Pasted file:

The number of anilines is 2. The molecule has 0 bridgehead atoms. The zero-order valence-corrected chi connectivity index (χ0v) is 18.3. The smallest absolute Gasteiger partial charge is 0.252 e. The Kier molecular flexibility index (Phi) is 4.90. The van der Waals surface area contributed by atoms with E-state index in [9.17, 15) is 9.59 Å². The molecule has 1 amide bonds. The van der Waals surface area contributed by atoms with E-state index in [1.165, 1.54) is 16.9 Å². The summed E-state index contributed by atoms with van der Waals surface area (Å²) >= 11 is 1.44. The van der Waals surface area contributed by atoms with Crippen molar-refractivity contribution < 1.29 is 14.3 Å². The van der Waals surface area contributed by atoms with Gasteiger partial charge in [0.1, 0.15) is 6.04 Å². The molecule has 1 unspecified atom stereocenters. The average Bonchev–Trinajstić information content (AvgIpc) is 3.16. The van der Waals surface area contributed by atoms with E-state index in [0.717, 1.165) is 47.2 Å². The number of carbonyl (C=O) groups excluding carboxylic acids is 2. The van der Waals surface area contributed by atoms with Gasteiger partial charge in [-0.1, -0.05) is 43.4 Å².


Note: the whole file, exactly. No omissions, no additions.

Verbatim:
The number of anilines is 2. The molecule has 0 bridgehead atoms. The zero-order valence-corrected chi connectivity index (χ0v) is 18.3. The smallest absolute Gasteiger partial charge is 0.252 e. The Kier molecular flexibility index (Phi) is 4.90. The van der Waals surface area contributed by atoms with E-state index in [9.17, 15) is 9.59 Å². The molecule has 1 amide bonds. The van der Waals surface area contributed by atoms with E-state index in [1.165, 1.54) is 16.9 Å². The summed E-state index contributed by atoms with van der Waals surface area (Å²) >= 11 is 1.44. The van der Waals surface area contributed by atoms with Crippen molar-refractivity contribution < 1.29 is 14.3 Å². The van der Waals surface area contributed by atoms with Gasteiger partial charge in [0.1, 0.15) is 6.04 Å². The molecule has 1 unspecified atom stereocenters. The average Bonchev–Trinajstić information content (AvgIpc) is 3.16. The van der Waals surface area contributed by atoms with E-state index in [0.717, 1.165) is 47.2 Å². The number of carbonyl (C=O) groups excluding carboxylic acids is 2. The van der Waals surface area contributed by atoms with Gasteiger partial charge in [-0.1, -0.05) is 43.4 Å².